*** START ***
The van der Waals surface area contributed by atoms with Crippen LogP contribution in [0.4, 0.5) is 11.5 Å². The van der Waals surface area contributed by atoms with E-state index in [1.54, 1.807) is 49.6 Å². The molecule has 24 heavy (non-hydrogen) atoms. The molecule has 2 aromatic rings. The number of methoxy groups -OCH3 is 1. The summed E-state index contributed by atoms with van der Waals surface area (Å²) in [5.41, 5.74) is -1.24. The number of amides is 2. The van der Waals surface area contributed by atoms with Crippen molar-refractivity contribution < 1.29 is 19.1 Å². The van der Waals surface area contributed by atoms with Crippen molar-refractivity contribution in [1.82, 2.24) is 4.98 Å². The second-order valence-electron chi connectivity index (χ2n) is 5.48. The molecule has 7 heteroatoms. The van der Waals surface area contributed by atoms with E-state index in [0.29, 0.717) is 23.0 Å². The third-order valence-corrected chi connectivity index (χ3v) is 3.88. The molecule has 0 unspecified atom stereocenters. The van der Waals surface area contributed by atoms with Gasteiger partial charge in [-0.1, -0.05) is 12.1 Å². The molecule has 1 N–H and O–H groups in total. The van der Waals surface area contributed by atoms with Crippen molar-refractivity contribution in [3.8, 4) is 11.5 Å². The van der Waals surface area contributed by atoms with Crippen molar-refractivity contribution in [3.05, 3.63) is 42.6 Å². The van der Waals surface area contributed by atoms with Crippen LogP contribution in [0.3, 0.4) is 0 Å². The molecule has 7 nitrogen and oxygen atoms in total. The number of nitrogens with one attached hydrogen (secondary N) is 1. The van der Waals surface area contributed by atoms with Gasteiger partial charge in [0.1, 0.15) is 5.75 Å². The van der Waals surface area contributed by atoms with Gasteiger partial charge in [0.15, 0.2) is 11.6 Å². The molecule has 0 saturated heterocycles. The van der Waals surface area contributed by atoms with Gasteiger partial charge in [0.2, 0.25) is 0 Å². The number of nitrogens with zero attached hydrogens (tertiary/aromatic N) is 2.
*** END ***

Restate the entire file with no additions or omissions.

The van der Waals surface area contributed by atoms with Crippen LogP contribution in [0.4, 0.5) is 11.5 Å². The van der Waals surface area contributed by atoms with E-state index in [1.54, 1.807) is 49.6 Å². The molecule has 24 heavy (non-hydrogen) atoms. The molecule has 2 aromatic rings. The number of methoxy groups -OCH3 is 1. The summed E-state index contributed by atoms with van der Waals surface area (Å²) in [5.41, 5.74) is -1.24. The number of amides is 2. The van der Waals surface area contributed by atoms with Crippen molar-refractivity contribution < 1.29 is 19.1 Å². The van der Waals surface area contributed by atoms with Crippen molar-refractivity contribution in [1.82, 2.24) is 4.98 Å². The second-order valence-electron chi connectivity index (χ2n) is 5.48. The molecule has 7 heteroatoms. The van der Waals surface area contributed by atoms with E-state index in [0.29, 0.717) is 23.0 Å². The third-order valence-corrected chi connectivity index (χ3v) is 3.88. The molecule has 0 unspecified atom stereocenters. The van der Waals surface area contributed by atoms with Gasteiger partial charge in [-0.1, -0.05) is 12.1 Å². The molecule has 1 N–H and O–H groups in total. The van der Waals surface area contributed by atoms with Crippen molar-refractivity contribution in [3.8, 4) is 11.5 Å². The van der Waals surface area contributed by atoms with Crippen molar-refractivity contribution in [3.05, 3.63) is 42.6 Å². The van der Waals surface area contributed by atoms with Crippen LogP contribution in [0.3, 0.4) is 0 Å². The molecule has 7 nitrogen and oxygen atoms in total. The number of nitrogens with one attached hydrogen (secondary N) is 1. The van der Waals surface area contributed by atoms with Gasteiger partial charge in [0.1, 0.15) is 5.75 Å². The van der Waals surface area contributed by atoms with Gasteiger partial charge in [0.15, 0.2) is 11.6 Å². The molecule has 0 saturated heterocycles. The van der Waals surface area contributed by atoms with Gasteiger partial charge in [0.2, 0.25) is 0 Å². The number of nitrogens with zero attached hydrogens (tertiary/aromatic N) is 2.